Coverage: The trouble is not over for insurer AIG
Swelling claims costs have forced AIG to pour an additional $840 million into its reserves, a sign of the persistent challenges facing the company despite hopes of a turnaround under recently appointed chief executive Brian Duperreault.
Alistair Gray of The Financial Times had the news:
Shares in the second-biggest US insurer by market capitalisation fell 3.6 per cent in after-hours trading after it posted third-quarter losses that were more than 50 per cent wider than expected.
The reserve charge further dented results already hit by a succession of costly hurricanes, pushing the insurer to a net loss — the fifth in 10 quarters, according to Bloomberg data — of $1.7bn.
Disasters including storms in Florida and Texas cost AIG $3bn, among the biggest bills in the insurance industry. Unlike several of its peers, the company got limited benefit from catastrophe reinsurance. Each storm cost it less than $1.5bn, the level at which its cover kicks in.
Leslie Scism of The Wall Street Journal reported that the reserve addition was a surprise:
The separate pretax reserve boost of $836 million in AIG’s commercial-insurance unit came as a surprise. Reserve boosts at AIG — a leading world-wide seller of often-complicated property and casualty policies to multinationals and other large companies — had plagued his predecessor’s tenure, and many investors were hoping the worst was behind.
The increase, which amounts to just under 2% of existing reserves, primarily relates to policies sold in 2016. In Thursday’s news release, Mr. Duperreault said the strengthening was “based on additional information that became available in the third quarter.” The increase primarily relates to policies sold last year, the company said.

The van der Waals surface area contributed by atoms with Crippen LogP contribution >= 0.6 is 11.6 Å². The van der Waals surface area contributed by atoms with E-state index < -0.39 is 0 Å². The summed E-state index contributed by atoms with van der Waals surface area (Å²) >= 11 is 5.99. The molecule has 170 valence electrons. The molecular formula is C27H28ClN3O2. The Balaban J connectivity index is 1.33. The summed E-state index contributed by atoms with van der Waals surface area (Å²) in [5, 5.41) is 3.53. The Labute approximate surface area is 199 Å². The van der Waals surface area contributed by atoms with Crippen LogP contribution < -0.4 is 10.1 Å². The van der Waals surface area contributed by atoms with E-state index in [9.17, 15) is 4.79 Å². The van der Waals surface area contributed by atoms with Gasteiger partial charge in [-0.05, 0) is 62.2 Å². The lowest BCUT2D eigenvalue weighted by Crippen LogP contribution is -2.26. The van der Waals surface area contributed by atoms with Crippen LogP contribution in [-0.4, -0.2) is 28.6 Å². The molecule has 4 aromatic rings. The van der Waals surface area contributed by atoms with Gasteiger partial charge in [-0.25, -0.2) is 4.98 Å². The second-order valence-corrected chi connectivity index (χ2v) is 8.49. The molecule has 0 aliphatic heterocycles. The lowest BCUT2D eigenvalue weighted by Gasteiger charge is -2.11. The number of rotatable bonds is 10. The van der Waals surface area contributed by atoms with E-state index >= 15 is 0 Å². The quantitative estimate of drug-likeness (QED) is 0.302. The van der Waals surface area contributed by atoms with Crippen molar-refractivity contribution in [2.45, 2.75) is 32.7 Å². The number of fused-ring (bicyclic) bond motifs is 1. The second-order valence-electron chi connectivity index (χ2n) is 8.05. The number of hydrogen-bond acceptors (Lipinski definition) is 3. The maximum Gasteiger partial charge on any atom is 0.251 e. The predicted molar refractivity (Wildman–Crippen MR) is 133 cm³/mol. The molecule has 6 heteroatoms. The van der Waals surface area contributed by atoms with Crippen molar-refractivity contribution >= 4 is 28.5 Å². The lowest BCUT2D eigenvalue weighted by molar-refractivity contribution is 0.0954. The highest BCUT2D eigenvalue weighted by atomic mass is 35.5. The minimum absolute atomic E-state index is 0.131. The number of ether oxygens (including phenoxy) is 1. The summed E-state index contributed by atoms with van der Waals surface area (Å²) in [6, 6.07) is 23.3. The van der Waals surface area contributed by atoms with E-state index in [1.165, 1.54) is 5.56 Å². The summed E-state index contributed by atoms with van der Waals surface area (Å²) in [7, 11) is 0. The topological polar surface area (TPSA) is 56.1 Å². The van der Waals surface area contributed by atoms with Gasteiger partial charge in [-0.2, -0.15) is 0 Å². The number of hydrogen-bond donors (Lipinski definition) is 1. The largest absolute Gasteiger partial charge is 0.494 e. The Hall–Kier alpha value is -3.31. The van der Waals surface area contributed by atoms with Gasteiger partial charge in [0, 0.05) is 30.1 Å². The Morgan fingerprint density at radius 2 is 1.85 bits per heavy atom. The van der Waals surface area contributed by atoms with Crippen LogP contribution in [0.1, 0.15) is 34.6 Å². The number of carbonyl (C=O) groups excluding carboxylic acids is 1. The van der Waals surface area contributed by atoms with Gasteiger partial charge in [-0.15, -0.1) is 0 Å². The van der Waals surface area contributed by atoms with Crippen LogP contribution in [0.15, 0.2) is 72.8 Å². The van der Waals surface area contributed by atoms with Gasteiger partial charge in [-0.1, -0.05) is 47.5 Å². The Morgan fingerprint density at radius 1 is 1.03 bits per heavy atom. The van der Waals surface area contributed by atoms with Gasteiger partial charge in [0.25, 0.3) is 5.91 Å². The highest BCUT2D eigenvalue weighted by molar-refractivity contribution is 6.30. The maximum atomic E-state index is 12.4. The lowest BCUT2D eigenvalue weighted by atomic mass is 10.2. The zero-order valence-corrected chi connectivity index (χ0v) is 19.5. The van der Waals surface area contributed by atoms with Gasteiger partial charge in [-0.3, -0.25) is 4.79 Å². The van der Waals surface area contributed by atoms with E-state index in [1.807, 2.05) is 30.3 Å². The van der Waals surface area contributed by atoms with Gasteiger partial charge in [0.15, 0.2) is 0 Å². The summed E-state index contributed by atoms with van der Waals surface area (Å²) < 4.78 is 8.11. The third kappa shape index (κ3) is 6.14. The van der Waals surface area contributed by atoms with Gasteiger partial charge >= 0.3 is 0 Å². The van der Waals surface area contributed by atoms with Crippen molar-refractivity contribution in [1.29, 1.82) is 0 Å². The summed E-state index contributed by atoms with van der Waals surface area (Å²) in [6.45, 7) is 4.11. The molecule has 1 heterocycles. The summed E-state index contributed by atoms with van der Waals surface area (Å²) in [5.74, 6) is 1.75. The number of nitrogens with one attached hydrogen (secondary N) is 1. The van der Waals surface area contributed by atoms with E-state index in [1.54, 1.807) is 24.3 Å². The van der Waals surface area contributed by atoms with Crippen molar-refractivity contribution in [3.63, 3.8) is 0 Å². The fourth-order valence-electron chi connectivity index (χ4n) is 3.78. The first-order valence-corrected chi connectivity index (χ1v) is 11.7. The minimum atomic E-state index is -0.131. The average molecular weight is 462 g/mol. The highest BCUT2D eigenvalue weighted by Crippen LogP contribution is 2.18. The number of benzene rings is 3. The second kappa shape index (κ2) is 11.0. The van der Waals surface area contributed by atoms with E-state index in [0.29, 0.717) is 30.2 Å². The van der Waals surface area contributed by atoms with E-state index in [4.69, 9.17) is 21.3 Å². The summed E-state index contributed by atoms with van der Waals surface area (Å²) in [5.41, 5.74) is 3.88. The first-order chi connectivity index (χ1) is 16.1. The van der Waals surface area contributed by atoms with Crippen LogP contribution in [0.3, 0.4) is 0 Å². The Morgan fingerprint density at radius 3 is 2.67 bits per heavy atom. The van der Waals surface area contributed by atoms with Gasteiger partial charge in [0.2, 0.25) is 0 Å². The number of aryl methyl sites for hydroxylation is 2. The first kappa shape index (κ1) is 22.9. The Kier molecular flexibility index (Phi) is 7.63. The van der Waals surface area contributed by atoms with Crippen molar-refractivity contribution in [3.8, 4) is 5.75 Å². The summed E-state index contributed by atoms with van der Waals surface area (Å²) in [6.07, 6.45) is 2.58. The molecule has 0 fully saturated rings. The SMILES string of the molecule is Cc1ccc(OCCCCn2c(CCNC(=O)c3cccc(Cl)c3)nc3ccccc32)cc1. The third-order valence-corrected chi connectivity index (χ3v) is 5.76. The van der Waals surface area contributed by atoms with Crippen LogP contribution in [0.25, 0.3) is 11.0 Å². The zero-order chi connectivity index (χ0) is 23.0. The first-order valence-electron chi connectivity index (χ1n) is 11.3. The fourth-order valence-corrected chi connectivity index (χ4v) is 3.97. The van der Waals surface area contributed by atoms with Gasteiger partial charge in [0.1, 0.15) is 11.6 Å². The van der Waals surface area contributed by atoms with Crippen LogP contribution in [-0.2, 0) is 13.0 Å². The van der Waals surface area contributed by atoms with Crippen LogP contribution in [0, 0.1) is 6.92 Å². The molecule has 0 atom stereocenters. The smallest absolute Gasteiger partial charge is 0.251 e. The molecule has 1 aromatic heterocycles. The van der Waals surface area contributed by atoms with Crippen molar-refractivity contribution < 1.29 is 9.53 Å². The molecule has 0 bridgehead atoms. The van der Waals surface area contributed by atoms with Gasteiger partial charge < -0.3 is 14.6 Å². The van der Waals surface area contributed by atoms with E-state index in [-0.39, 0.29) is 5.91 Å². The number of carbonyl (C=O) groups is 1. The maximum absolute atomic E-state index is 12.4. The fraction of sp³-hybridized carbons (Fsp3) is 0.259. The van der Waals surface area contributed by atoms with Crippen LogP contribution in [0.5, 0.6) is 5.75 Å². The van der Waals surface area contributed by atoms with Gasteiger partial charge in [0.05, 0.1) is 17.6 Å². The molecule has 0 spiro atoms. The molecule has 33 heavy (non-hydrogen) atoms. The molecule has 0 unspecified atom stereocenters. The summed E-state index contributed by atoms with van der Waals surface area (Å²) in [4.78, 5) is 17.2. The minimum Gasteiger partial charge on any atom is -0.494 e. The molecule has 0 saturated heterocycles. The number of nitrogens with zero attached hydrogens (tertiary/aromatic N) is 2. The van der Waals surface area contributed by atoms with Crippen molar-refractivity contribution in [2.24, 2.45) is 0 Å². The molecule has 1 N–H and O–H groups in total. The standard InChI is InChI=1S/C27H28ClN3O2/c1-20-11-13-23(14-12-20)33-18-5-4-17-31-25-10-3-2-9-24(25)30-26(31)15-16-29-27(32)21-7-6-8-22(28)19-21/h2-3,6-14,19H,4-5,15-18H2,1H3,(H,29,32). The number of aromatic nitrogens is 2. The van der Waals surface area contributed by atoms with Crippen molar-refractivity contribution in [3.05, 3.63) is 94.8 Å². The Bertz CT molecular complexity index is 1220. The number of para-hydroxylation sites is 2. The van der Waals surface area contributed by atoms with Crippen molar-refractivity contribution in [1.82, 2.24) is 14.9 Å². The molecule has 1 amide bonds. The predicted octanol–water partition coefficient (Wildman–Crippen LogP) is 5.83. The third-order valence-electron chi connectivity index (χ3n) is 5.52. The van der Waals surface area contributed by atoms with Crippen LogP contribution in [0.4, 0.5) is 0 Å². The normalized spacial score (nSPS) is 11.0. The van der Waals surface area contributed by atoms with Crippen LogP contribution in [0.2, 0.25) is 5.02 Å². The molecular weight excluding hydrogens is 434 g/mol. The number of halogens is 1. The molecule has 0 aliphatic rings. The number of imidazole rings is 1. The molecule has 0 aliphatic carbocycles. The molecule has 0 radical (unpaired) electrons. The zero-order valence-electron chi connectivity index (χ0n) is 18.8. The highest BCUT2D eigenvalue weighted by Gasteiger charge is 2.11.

Mr. Duperreault said AIG is “laser focused [on] taking actions to enhance underwriting tools and, more importantly, our talent base — so much so that I have declared 2018 the ‘Year of the Underwriter.'”
The reserve boost meant AIG’s results didn’t meet analysts’ consensus expectation of a loss of 79 cents a share on an operating basis. Instead, AIG posted an operating loss of $1.11 billion, or $1.22 a share, compared with profit of $1.12 billion, or $1.01 a share, in the year-earlier period.
Nikhil Subba and Suzanne Barlyn of Reuters reported that AIG had another surprise reserve in the past year:
In February, AIG also posted a bigger-than-expected fourth-quarter loss, largely due to a $5.6 billion reserve charge to cover possible future claims related to long-term risks on U.S. commercial insurance policies it had already written.
AIG agreed in January to pay about $10 billion to a unit of Warren Buffett’s Berkshire Hathaway Inc to take on the bulk of the risk associated with those policies. The Berkshire deal followed a $3.6 billion increase to reserves chalked up by AIG in the last quarter of 2015.
Chief Executive Officer Brian Duperreault, widely hailed in the industry as a turnaround expert, took charge of AIG in May. He replaced Peter Hancock, who said in March that he would step down after the insurer’s financial performance frustrated shareholders and the insurer’s board of directors.
AIG conducts quarterly reviews of reserves for its various lines.